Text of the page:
Optimising our always-on culture …

More and more Businesses will need to focus on how they will optimise the always on culture whilst protecting the wellbeing of those colleagues who work for them.

Many CEOs see smartphones as a way to increase productivity and it appeals to multinationals where team member operate in different time zones. When communication is restricted to ‘normal’ working hours it slows things down and communication can spread across days.

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Whilst the benefits of a 24/7 always on approach are apparent in our personal lives such as connecting with our families anytime anywhere in the world, it has meant a blurring of boundaries between work and home. Employees have even found to feel obliged to look at emails outside of working hours and even on holiday.

When our smartphones are always on we struggle to switch off. This is the always on culture, and it contributes to stress in the workplace. Employees who are tired, stressed and dissatisfied perform below their best, are more likely to make mistakes and will be less skilled in interacting with their colleagues or customers. In addition it can have a knock on negative effect on family life, health, life satisfaction and sleep quality.

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Typical productivity growth has been negative in advanced countries since 2007, with declines in productivity linked to increase in shipments of smartphones. Always on however does not mean always performing. It can however lead to stress and people leaving the company which affects the bottom line. So how do we move from always on to sometimes off?

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The right to disconnect is growing in popularity (France and Italy are implementing the workers right to disconnect laws) knowing how to disconnect is a skill and employers need to support this. Restricting OOH email usage and deleting emails sent to vacationing colleagues could help.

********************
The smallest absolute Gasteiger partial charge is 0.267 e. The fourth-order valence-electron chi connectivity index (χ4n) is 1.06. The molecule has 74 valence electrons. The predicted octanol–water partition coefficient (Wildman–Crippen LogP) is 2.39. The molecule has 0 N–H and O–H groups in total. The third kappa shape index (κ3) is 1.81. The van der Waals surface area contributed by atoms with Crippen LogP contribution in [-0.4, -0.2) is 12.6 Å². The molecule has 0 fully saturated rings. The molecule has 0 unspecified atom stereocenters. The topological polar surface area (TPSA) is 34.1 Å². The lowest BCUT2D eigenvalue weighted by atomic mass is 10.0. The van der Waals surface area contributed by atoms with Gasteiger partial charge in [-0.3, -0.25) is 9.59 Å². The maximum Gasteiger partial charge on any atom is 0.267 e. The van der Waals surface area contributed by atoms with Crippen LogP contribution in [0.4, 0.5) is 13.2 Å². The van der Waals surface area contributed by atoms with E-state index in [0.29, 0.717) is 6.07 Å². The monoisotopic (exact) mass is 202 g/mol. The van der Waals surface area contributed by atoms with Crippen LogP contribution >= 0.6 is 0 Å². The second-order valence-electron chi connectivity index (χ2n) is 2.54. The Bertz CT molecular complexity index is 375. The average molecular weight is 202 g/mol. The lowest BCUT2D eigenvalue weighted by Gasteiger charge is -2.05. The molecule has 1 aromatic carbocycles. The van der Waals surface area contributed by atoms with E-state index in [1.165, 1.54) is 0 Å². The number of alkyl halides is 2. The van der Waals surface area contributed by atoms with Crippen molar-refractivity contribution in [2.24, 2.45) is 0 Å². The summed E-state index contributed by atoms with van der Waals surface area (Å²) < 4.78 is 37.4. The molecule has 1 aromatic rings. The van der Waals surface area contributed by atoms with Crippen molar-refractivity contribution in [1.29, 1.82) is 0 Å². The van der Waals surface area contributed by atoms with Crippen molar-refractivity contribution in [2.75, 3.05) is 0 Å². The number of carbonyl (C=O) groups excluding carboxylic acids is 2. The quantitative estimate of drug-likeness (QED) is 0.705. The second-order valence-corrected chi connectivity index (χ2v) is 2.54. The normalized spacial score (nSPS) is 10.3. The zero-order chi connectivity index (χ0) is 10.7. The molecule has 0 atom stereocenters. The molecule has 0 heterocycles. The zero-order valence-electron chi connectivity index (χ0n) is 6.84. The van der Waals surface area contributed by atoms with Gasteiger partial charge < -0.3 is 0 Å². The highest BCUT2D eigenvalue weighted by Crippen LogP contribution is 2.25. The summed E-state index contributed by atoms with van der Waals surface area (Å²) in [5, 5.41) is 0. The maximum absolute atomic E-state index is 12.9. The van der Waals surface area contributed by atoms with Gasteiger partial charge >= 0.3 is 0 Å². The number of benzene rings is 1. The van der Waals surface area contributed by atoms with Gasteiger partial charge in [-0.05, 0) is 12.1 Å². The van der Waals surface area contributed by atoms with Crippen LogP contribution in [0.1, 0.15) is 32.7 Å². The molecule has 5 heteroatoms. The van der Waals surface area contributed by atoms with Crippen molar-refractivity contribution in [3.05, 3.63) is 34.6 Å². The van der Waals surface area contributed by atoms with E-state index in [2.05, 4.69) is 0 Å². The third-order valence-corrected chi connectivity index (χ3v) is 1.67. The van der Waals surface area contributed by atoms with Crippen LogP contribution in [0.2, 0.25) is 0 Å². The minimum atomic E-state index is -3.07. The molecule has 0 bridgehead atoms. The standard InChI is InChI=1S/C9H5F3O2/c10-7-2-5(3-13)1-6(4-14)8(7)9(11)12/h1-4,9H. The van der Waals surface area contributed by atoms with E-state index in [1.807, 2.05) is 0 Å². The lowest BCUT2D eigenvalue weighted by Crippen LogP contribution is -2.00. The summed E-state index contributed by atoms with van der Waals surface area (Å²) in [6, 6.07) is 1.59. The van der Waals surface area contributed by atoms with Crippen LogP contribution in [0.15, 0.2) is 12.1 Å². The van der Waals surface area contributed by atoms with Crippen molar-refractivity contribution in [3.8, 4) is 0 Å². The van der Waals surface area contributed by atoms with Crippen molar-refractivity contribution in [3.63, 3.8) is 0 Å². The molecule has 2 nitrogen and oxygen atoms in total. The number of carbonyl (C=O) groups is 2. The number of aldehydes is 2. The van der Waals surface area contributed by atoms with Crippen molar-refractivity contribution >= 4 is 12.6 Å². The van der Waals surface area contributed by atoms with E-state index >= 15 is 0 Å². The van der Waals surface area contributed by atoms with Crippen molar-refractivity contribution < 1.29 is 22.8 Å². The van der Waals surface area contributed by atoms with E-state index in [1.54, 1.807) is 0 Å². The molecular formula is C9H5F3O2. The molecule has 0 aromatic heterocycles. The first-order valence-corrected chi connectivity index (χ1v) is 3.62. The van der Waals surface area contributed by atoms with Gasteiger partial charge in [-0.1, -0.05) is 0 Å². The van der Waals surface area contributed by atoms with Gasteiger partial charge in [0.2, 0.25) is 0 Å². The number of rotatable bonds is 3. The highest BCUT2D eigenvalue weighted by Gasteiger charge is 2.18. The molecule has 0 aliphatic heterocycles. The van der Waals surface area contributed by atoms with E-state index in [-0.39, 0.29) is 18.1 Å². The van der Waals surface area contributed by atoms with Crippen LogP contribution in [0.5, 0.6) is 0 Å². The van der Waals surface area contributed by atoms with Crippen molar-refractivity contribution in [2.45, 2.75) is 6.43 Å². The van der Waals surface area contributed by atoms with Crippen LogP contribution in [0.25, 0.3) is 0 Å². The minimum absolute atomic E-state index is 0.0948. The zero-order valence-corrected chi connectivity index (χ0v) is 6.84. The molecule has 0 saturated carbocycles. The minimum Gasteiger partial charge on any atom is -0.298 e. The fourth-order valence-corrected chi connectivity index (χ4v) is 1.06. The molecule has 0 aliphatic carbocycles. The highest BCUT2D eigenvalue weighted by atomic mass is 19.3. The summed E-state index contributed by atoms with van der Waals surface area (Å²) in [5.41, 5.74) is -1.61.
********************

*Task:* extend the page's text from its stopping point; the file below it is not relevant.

Tips to reduce email stress include: send fewer, respond quickly, be clear concise and correct, take care with chains and copying, stick to the working day, be polite, think about your audience. Create a digital manifesto or work manifesto regarding time in and out of work. See newworkmanifesto.org for a great example of what this could look like. (Presume permission, 40 hrs is enough, reclaim your lunch, give us some room, digital sabbath at the weekend, the only way is ethics, got to be me, laugh)

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A new approach to time management is needed. Managing collective time can reap rewards – this may include mandatory time off, better work life balance, learning more on the job, and stopping the madness of meetings. The individual has to take control ultimately and leaders can lead by example and this is crucial. Reasonable guidelines and expectations need to be set by leaders and the teams that everyone is happy with.

Understanding personality and behaviour is key as people with different personality types will use social media and digital channels in different ways. And will be affected by the always fon culture in different ways. Some will get a buzz whilst some will feel exhausted – adapting behaviours and guidelines to accommodate our differences is key.

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